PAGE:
Juliette Dubroca remembers it happened on a Monday morning, near the end of March.
She was called into her office, the same day Gov. Jay Inslee told nonessential workers to stay at home. The architectural firm where Dubroca had spent six months designing multimillion-dollar homes in Seattle had to let her go, she said. Too many employees for such an uncertain time.
She boxed up her things, cleaned out her files and returned home by lunchtime, too nauseated to eat.
“Why don’t you go out and take a walk,” her husband said. “You come back when you feel better.”
Walking along 22nd Avenue in the Central District — Dubroca’s street — she spotted a group of men eating lunch at a new construction site. The work was surprising, she said, because it was the kind of empty lot next to a gas station where people threw their trash.
She walked on to the site looking around, Bradford Gerber remembers. He managed the project for the Low Income Housing Institute, which was part of a new, expedited plan by the city of Seattle to create more temporary housing options for Seattle’s homeless residents at the start of the coronavirus crisis. The goal of the project was to build a tiny house village faster than anything the affordable housing nonprofit had done before, Gerber said, and because of COVID-19, they had to do it with far fewer volunteers.
“Hey, I just got laid off this morning,” Dubroca said to the crew. “What are you guys doing?”
Soon the group was sharing design woes and plumbing issues with Dubroca. They needed to find a solution to a design problem before a plumber arrived the next morning and, luckily, this architect’s schedule had been recently cleared.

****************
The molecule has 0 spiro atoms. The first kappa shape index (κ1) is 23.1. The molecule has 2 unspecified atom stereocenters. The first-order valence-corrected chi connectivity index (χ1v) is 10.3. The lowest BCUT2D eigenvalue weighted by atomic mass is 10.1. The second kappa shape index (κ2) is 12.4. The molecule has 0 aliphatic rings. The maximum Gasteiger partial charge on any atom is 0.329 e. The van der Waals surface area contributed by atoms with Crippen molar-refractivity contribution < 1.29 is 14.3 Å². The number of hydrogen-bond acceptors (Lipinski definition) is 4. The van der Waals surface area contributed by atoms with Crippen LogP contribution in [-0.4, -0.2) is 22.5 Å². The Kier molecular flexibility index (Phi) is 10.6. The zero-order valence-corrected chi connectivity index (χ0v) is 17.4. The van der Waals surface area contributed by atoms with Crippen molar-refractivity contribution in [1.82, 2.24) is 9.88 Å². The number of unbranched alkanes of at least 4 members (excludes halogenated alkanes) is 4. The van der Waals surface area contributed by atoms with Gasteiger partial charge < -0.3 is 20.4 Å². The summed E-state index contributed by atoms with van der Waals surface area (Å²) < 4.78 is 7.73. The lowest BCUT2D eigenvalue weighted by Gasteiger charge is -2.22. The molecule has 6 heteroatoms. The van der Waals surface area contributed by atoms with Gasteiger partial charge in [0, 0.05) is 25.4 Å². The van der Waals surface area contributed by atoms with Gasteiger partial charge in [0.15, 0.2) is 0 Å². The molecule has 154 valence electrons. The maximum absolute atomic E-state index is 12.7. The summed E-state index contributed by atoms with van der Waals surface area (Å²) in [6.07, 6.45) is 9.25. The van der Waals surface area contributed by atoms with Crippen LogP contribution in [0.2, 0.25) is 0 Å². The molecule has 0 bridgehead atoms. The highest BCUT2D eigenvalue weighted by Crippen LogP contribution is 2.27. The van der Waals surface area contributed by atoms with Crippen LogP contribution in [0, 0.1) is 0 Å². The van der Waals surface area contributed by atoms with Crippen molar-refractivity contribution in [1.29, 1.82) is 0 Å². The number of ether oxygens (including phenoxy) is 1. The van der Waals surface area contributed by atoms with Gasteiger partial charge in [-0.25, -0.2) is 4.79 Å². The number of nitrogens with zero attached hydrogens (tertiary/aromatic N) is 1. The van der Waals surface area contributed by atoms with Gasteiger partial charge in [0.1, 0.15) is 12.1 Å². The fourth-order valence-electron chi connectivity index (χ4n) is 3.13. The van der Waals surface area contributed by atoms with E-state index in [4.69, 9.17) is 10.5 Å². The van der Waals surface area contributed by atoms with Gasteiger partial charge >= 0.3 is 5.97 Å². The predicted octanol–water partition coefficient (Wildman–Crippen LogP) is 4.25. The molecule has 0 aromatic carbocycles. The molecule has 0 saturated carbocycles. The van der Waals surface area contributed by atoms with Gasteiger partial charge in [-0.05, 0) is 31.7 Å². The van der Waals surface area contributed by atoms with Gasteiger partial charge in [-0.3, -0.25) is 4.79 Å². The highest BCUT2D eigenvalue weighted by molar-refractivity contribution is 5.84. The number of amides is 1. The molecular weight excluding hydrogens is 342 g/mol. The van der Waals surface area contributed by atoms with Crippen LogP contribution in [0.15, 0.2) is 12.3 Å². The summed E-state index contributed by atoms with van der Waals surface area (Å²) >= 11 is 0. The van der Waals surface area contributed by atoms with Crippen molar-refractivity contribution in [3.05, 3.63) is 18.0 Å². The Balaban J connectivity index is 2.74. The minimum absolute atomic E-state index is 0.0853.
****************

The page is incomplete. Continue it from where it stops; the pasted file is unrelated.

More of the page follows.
On that March morning, COVID-19 took away Dubroca’s work. But by the afternoon, as she ran back home to grab her tape measure and sketch pad, it offered her a new direction.
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Dubroca designed her first affordable housing project in Rome for her architecture master’s thesis project at Cornell University.
“I had to do a lot of convincing in my school to talk about low-income housing in a city that’s as precious for architects as Rome is,” she said.
She wanted to pivot the conversation away from the Pantheon and Roman ruins to instead focus on the housing needs of working-class people trying to live and survive in the city.
“It’s always been in the back of my head,” Dubroca said of working in affordable housing. “Now whether I was able to find offices in which I could do this [work] was another matter.”
After that first day on the Central District tiny-house site, Dubroca started volunteering four mornings a week — placing trim, assembling furniture, caulking, painting and more.
Before being laid off, Dubroca designed $7-million single-family homes, where the tiniest details were scrutinized. Clients would visit every two weeks to study floor tiles or choose a banister. It was customized work that sometimes still didn’t always turn out right.
At one job, a client didn’t like the way the poured concrete looked, Dubroca said, so they hired a concrete artist “to make the concrete look more like concrete.”
Going from banisters and concrete artists to building 96-square-feet homes “has been a very huge 180,” Dubroca said in May. “Until a few weeks ago, I was working for the super rich, and now I’m working for the super poor.”